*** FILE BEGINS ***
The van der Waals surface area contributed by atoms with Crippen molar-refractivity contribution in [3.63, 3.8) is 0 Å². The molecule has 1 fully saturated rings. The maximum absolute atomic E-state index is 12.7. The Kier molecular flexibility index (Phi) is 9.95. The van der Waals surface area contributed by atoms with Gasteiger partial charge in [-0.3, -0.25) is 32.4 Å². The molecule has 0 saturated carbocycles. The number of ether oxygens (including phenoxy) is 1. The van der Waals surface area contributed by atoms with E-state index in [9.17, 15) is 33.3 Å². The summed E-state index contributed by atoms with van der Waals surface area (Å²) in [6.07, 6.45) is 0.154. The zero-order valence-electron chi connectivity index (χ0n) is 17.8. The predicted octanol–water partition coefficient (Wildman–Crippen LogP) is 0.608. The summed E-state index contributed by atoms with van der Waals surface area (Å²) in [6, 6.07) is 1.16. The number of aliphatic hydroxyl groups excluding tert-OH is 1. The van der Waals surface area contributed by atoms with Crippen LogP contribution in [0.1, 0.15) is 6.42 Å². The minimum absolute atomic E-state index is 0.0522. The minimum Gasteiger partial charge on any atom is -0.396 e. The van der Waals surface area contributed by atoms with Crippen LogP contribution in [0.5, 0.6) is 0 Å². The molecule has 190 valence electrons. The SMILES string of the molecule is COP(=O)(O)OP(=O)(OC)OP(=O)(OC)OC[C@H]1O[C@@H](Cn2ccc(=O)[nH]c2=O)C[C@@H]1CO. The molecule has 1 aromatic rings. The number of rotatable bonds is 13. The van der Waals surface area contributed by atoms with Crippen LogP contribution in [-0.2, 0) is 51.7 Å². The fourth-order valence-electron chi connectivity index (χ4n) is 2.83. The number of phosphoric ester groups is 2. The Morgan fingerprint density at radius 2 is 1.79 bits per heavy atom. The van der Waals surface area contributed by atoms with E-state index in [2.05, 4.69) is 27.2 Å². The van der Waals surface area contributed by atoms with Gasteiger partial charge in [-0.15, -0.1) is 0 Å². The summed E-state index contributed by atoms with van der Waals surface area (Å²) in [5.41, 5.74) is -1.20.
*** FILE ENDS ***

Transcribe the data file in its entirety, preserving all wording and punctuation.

The van der Waals surface area contributed by atoms with Crippen molar-refractivity contribution in [3.63, 3.8) is 0 Å². The molecule has 1 fully saturated rings. The maximum absolute atomic E-state index is 12.7. The Kier molecular flexibility index (Phi) is 9.95. The van der Waals surface area contributed by atoms with Gasteiger partial charge in [-0.3, -0.25) is 32.4 Å². The molecule has 0 saturated carbocycles. The number of ether oxygens (including phenoxy) is 1. The van der Waals surface area contributed by atoms with E-state index in [9.17, 15) is 33.3 Å². The summed E-state index contributed by atoms with van der Waals surface area (Å²) in [6.07, 6.45) is 0.154. The zero-order valence-electron chi connectivity index (χ0n) is 17.8. The predicted octanol–water partition coefficient (Wildman–Crippen LogP) is 0.608. The summed E-state index contributed by atoms with van der Waals surface area (Å²) in [6, 6.07) is 1.16. The number of aliphatic hydroxyl groups excluding tert-OH is 1. The van der Waals surface area contributed by atoms with Crippen LogP contribution in [0.1, 0.15) is 6.42 Å². The minimum absolute atomic E-state index is 0.0522. The minimum Gasteiger partial charge on any atom is -0.396 e. The van der Waals surface area contributed by atoms with Crippen LogP contribution in [0.5, 0.6) is 0 Å². The molecule has 190 valence electrons. The SMILES string of the molecule is COP(=O)(O)OP(=O)(OC)OP(=O)(OC)OC[C@H]1O[C@@H](Cn2ccc(=O)[nH]c2=O)C[C@@H]1CO. The molecule has 1 aromatic rings. The number of rotatable bonds is 13. The van der Waals surface area contributed by atoms with Crippen LogP contribution in [-0.2, 0) is 51.7 Å². The fourth-order valence-electron chi connectivity index (χ4n) is 2.83. The number of phosphoric ester groups is 2. The Morgan fingerprint density at radius 2 is 1.79 bits per heavy atom. The van der Waals surface area contributed by atoms with E-state index in [2.05, 4.69) is 27.2 Å². The van der Waals surface area contributed by atoms with Gasteiger partial charge in [-0.15, -0.1) is 0 Å². The summed E-state index contributed by atoms with van der Waals surface area (Å²) in [5.41, 5.74) is -1.20.